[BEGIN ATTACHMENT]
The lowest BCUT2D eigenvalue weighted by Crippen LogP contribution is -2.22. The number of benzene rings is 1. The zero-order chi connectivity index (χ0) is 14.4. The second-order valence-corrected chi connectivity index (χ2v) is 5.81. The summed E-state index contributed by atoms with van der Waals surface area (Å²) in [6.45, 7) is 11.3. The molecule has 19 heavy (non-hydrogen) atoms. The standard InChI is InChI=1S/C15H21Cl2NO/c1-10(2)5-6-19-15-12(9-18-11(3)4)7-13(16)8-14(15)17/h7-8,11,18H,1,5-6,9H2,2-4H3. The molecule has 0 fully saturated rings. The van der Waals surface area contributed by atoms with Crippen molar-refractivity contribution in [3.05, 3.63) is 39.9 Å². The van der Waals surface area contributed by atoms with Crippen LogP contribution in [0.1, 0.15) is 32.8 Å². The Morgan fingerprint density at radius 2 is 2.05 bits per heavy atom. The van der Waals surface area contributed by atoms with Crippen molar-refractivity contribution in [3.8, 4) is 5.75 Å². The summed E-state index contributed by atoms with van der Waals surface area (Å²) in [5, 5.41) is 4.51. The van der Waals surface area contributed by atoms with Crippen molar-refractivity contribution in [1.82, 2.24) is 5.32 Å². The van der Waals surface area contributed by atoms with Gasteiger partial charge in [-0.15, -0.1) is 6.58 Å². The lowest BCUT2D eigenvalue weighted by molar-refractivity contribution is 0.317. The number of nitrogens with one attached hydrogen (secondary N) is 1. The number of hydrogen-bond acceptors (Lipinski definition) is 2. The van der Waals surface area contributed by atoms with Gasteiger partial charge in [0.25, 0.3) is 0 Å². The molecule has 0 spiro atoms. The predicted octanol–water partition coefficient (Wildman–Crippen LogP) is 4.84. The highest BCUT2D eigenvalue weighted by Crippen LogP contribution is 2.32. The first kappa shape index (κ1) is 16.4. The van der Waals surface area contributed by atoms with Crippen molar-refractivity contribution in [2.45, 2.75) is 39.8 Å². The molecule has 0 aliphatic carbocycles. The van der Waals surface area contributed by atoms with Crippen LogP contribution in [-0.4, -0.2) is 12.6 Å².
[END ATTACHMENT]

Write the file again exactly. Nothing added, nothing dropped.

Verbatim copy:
The lowest BCUT2D eigenvalue weighted by Crippen LogP contribution is -2.22. The number of benzene rings is 1. The zero-order chi connectivity index (χ0) is 14.4. The second-order valence-corrected chi connectivity index (χ2v) is 5.81. The summed E-state index contributed by atoms with van der Waals surface area (Å²) in [6.45, 7) is 11.3. The molecule has 19 heavy (non-hydrogen) atoms. The standard InChI is InChI=1S/C15H21Cl2NO/c1-10(2)5-6-19-15-12(9-18-11(3)4)7-13(16)8-14(15)17/h7-8,11,18H,1,5-6,9H2,2-4H3. The molecule has 0 fully saturated rings. The van der Waals surface area contributed by atoms with Crippen molar-refractivity contribution in [3.05, 3.63) is 39.9 Å². The van der Waals surface area contributed by atoms with Crippen LogP contribution in [0.1, 0.15) is 32.8 Å². The Morgan fingerprint density at radius 2 is 2.05 bits per heavy atom. The van der Waals surface area contributed by atoms with Crippen molar-refractivity contribution in [3.8, 4) is 5.75 Å². The summed E-state index contributed by atoms with van der Waals surface area (Å²) in [5, 5.41) is 4.51. The van der Waals surface area contributed by atoms with Crippen molar-refractivity contribution in [1.82, 2.24) is 5.32 Å². The van der Waals surface area contributed by atoms with Gasteiger partial charge in [-0.15, -0.1) is 6.58 Å². The lowest BCUT2D eigenvalue weighted by molar-refractivity contribution is 0.317. The number of nitrogens with one attached hydrogen (secondary N) is 1. The number of hydrogen-bond acceptors (Lipinski definition) is 2. The van der Waals surface area contributed by atoms with Gasteiger partial charge in [0.25, 0.3) is 0 Å². The molecule has 0 spiro atoms. The predicted octanol–water partition coefficient (Wildman–Crippen LogP) is 4.84. The highest BCUT2D eigenvalue weighted by Crippen LogP contribution is 2.32. The first kappa shape index (κ1) is 16.4. The van der Waals surface area contributed by atoms with Crippen molar-refractivity contribution in [2.45, 2.75) is 39.8 Å². The molecule has 0 aliphatic carbocycles. The van der Waals surface area contributed by atoms with Crippen LogP contribution in [-0.4, -0.2) is 12.6 Å².